Issue & Renew Let's Encrypt SSL for Ansible Automation Platform 2

Deploying Ansible Automation Platform 2 generates untrusted self-signed certificates. Follow this guide to use Certbot to issue free Let's Encrypt SSL certificates.

Issue & Renew Let's Encrypt SSL for Ansible Automation Platform 2
Photo by Joshua Hoehne / Unsplash

When you deploy Red Hat's Ansible Automation Platform 2 for the first time, it will generate self-signed certificates for the Management Console user interface. This isn't quite a secured method of trusting what is being presented in the user interface and it is recommended to use third-party trusted SSL certificates instead.

In certain circumstances, it may not be feasible to purchase a third-party signed SSL certificate from a vendor for something you're just trying to use to sandbox an idea or test an integration. In these cases, Let's Encrypt is available as a free means of providing SSL certificates that are trusted for a short time-to-live (TTL). Although Let's Encrypt SSL certificates require renewal every 90 days, this shouldn't be an issue for sandbox and testing environments that should be short-lived in their own right.

Here is how you can issue and renew Let's Encrypt SSL certificates using an automation tool called Certbot to handle the lifecycle management for Ansible Automation Platform 2.

Install Snapd on RHEL 8

In order to install Certbot, we'll need to first install and setup Snapd. This is a package manager that is available for many distributions of Linux and is the preferred method of installing Certbot.

Install EPEL-Release repository & update repo cache

sudo dnf install -y https://dl.fedoraproject.org/pub/epel/epel-release-latest-8.noarch.rpm
sudo dnf -y upgrade

Install snapd package from EPEL-Release

sudo yum install -y snapd

Enable Snap to be available at start-up & become available now

sudo systemctl enable --now snapd.socket

This will be necessary for when we install "classic" Snaps that use the --classic switch, just like we will in a few steps when we install Certbot.

sudo ln -s /var/lib/snapd/snap /snap

Reboot the machine to put all changes into effect

sudo reboot now

Install Certbot

With Snapd installed and ready for use, we'll install Certbot from the classic Snap repository. Certbot will make the lifecycle management of our Let's Encrypt SSL Certificates a lot easier.

Install Core repositories for Snap

sudo snap install core

Cache Core repositories for Snap

sudo snap refresh core

Install Certbot

sudo snap install --classic certbot
sudo ln -s /snap/bin/certbot /usr/bin/certbot

Issue Let's Encrypt SSL Certificates

Now that Certbot is installed, it can be used to issue our SSL certificates for the DNS we'll be connecting to our Ansible Automation Platform's Management Console user interface from. An example would be if the UI was accessible via https://aap.example.com the DNS for Let's Encrypt to use on the SSL certificate issued would be aap.example.com.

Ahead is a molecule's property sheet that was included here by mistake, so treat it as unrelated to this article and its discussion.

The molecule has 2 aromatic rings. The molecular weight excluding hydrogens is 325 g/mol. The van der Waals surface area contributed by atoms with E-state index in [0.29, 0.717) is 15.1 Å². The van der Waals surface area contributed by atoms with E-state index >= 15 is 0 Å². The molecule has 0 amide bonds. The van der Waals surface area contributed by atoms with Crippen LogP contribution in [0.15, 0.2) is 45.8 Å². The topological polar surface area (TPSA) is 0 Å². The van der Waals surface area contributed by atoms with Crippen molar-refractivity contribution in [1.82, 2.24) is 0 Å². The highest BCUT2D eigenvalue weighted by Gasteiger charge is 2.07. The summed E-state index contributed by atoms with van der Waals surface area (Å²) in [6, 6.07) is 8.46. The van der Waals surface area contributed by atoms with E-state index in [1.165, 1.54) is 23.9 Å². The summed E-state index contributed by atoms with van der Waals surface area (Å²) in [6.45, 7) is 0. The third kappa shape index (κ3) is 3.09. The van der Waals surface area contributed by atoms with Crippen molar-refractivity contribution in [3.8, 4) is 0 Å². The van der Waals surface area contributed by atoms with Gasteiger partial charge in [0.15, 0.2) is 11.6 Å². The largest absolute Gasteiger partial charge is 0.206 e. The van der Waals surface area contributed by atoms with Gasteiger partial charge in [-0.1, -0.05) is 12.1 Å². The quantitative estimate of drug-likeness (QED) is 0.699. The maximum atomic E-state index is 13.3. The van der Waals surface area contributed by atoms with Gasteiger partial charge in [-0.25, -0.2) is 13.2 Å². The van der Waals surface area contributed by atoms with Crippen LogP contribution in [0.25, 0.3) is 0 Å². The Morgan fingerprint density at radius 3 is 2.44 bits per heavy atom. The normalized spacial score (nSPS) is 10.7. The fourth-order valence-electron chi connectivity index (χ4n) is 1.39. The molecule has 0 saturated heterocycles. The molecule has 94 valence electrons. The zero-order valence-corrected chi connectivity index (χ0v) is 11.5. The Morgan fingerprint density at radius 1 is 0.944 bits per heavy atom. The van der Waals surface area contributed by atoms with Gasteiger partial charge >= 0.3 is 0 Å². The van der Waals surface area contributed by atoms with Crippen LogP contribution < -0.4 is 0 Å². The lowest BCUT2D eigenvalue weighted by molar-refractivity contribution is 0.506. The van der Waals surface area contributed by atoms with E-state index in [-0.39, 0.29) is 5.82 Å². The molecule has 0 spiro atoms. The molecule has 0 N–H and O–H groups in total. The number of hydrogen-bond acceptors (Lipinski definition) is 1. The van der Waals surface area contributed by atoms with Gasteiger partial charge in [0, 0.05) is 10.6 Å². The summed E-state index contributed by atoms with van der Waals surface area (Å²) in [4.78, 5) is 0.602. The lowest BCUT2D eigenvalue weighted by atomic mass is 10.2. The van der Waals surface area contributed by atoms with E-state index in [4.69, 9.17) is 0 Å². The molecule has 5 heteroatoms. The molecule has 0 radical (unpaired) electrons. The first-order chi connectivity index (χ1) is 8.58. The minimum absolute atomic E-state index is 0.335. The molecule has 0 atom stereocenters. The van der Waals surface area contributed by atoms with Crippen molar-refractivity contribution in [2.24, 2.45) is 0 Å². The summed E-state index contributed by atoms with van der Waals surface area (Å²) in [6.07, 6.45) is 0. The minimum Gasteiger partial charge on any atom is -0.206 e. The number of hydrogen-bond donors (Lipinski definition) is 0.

Stop the Automation Controller Service

Many changes need to take place that will not be able to be made if the Automation Controller Service is still active, so it will need to be turned off.

sudo automation-controller-service stop

Use Certbot to issue SSL certificates

The following command will kick off a wizard that Certbot will take you through. It will ask a series of questions that you can answer which will then be used to generate the SSL certificates for use later.

sudo certbot certonly --standalone

Remove the self-signed SSL certificates

In order to link the newly issues SSL certificates to where Ansible Automation Platform 2 expects them to be located (/etc/tower/tower.cert and /etc/tower/tower.key), they need to be removed first.

sudo rm -f /etc/tower/tower.cert
sudo rm -f /etc/tower/tower.key

Linking the newly issued SSL certificates from Let's Encrypt will make it easier to renew them in the future. They will be renewed and immediately available where Ansible Automation Platform 2 is expecting them to be, only requiring a service restart to consume them. In the command below, replace aap.example.com with the DNS you used when issuing the Let's Encrypt SSL certificates.

sudo ln -s /etc/letsencrypt/live/aap.example.com/fullchain.pem /etc/tower/tower.cert
sudo ln -s /etc/letsencrypt/live/aap.example.com/privkey.pem /etc/tower/tower.key

Start the Automation Controller Service

After starting the Automation Controller Service back up, you should be able to browse to https://aap.example.com without any SSL warnings from your browser prior to it loading. Remember to replace aap.example.com with the DNS of your Ansible Automation Platform 2 host.

sudo automation-controller-service start

Renew Let's Encrypt SSL Certificates

Around the 80 day mark after initially issuing your SSL certificates, you'll begin to receive e-mail notifications from Let's Encrypt about the upcoming expiration of the time-to-live (TTL) set to your current SSL certificates on Ansible Automation Platform 2. To extend the TTL another 90 days, a renewal will need to be processed with Let's Encrypt. Certbot can make this a simple task, as well.

Renew SSL certificates using Certbot

Just like when the SSL certificates were issued by Let's Encrypt, Certbot will walk through a wizard that simplifies the renewal process.

sudo certbot renew

Restart Automation Controller Service

For the Automation Controller Service to use the newly renewed SSL certificates, the service will need to be restarted.

sudo automation-controller-service restart